besser tot als rot on October 16, 2013 at 2:28 PM

You do realize that illegal aliens are officially not allowed to get subsidies or even apply for insurance through the exchanges, right?
Deadbeats though, totally!

astonerii on October 16, 2013 at 11:07 AM

According to the California application, all you have to do is APPLY for AMNESTY – a rather long process – to become eligible for Obamacare. Read the pdf.

LarryinLA on October 16, 2013 at 2:31 PM

The Daily Kos diarist is one of millions who are choosing to “Just Say No!” to Obamacare. Is it possible that ordinary Americans will succeed in stopping Obamacare when Republicans in Congress have failed?

Ordinary American on October 16, 2013 at 3:08 PM

I think your logic is solid and a real possibility. The bad is thinking the pain it will cause to our fellow Americans.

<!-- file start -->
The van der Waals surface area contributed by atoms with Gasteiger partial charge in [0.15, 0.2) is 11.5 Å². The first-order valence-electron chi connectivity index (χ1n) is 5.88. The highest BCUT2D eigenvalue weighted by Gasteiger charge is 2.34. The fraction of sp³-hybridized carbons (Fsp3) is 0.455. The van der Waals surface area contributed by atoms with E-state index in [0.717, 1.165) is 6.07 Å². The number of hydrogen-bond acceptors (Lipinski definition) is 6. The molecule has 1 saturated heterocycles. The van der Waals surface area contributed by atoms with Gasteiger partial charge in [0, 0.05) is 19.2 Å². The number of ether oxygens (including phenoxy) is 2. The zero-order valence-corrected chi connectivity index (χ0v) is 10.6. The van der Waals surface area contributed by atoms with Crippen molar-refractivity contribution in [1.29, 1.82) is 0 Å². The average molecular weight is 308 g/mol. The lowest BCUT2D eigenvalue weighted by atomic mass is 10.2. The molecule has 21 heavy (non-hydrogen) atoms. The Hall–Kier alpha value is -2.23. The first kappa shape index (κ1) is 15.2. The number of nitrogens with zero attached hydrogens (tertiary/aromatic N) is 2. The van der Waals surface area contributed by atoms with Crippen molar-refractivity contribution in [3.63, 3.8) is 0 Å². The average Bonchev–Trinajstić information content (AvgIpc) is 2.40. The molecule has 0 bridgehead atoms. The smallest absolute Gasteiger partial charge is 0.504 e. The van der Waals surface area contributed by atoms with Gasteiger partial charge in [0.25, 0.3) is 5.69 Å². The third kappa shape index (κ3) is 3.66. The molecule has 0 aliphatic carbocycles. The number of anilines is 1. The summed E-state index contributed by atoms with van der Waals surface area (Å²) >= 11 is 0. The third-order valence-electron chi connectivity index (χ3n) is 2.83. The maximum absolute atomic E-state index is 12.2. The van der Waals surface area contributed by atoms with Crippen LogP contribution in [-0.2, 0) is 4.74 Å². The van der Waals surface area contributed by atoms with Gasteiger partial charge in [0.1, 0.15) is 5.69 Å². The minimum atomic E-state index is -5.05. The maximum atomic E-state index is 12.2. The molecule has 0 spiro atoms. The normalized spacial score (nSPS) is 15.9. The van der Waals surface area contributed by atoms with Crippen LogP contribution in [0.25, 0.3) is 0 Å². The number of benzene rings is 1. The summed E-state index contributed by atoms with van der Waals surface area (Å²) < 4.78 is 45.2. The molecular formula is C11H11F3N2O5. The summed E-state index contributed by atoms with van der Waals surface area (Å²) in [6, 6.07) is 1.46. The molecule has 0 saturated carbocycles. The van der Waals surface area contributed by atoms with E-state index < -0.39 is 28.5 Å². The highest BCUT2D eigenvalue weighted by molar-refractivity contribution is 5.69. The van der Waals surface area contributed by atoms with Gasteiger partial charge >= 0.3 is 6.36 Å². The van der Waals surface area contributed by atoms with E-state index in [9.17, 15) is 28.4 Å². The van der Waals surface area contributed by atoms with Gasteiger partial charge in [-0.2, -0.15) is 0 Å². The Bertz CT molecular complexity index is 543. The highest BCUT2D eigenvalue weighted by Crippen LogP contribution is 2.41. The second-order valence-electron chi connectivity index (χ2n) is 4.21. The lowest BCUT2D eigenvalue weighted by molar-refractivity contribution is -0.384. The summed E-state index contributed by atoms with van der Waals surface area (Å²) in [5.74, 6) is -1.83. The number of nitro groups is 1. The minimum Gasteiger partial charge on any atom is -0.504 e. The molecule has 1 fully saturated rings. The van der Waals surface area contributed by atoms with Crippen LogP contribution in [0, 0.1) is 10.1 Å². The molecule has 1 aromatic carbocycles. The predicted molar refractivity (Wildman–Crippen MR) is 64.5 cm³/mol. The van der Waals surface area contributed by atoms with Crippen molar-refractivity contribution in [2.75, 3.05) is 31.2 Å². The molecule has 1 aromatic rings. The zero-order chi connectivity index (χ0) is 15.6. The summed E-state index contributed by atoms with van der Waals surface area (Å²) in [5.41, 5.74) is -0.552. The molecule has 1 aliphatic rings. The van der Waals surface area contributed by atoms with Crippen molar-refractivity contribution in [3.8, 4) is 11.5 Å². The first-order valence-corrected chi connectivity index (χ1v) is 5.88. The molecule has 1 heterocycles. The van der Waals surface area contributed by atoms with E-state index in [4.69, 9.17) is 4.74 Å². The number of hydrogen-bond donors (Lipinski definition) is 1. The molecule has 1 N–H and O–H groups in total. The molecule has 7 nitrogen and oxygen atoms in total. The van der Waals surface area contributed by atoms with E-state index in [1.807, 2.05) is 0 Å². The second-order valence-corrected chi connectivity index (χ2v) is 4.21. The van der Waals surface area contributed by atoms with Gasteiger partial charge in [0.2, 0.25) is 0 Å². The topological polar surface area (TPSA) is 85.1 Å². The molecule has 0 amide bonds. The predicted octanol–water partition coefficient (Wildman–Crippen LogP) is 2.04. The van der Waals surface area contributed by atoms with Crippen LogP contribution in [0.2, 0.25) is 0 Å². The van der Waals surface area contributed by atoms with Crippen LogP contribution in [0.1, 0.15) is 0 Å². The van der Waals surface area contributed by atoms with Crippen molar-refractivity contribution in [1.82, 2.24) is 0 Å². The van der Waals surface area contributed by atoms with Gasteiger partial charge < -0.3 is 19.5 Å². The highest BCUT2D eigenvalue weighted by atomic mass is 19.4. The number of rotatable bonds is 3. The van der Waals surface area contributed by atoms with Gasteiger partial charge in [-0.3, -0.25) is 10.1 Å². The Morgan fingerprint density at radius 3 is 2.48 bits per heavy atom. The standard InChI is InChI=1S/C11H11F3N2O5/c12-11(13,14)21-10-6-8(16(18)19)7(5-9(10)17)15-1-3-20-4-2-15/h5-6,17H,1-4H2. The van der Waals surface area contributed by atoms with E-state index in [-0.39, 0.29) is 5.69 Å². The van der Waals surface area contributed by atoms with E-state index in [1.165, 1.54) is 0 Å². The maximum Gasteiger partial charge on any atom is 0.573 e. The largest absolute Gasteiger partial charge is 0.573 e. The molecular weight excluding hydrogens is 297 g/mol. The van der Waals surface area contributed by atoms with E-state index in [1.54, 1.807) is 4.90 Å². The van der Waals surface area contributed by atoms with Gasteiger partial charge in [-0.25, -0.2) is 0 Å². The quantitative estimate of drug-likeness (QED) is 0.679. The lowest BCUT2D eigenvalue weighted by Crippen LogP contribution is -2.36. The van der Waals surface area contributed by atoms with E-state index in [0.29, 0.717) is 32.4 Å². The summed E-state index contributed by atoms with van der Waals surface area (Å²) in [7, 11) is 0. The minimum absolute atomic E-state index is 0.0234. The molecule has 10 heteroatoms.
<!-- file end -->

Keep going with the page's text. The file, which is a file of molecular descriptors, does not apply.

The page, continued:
itsspideyman on October 16, 2013 at 11:36 AM

The pain is a good thing. Like a child who puts there hand on a hot but not exceptionally hot pan feels the pain, it becomes a lesson for learning. For too long the Republicans have been shielding the people from the pain that their actions demand. 17 trillion dollars of debt and hundreds of trillions of liabilities all on the backs of non voting children and the yet to be born are proof positive of this.
Time to allow consequences become the educator they are meant to be.

astonerii on October 16, 2013 at 3:22 PM

The one defining tenet of socialism is the art of euphemistic slogans stating the exact opposite of the truth. In ’1984′ the ministry in charge of economics was the Ministry of Plenty–responsible for a decaying, rotting society producing, not only less and less progressively, but of increasingly shoddy, inferior quality. Obamacare, the “Affordable Care” Act is not only far inferior to the product it is replacing, but it costs two to five times as much.

MaiDee on October 16, 2013 at 3:36 PM

NotCoach on October 16, 2013 at 12:54 PM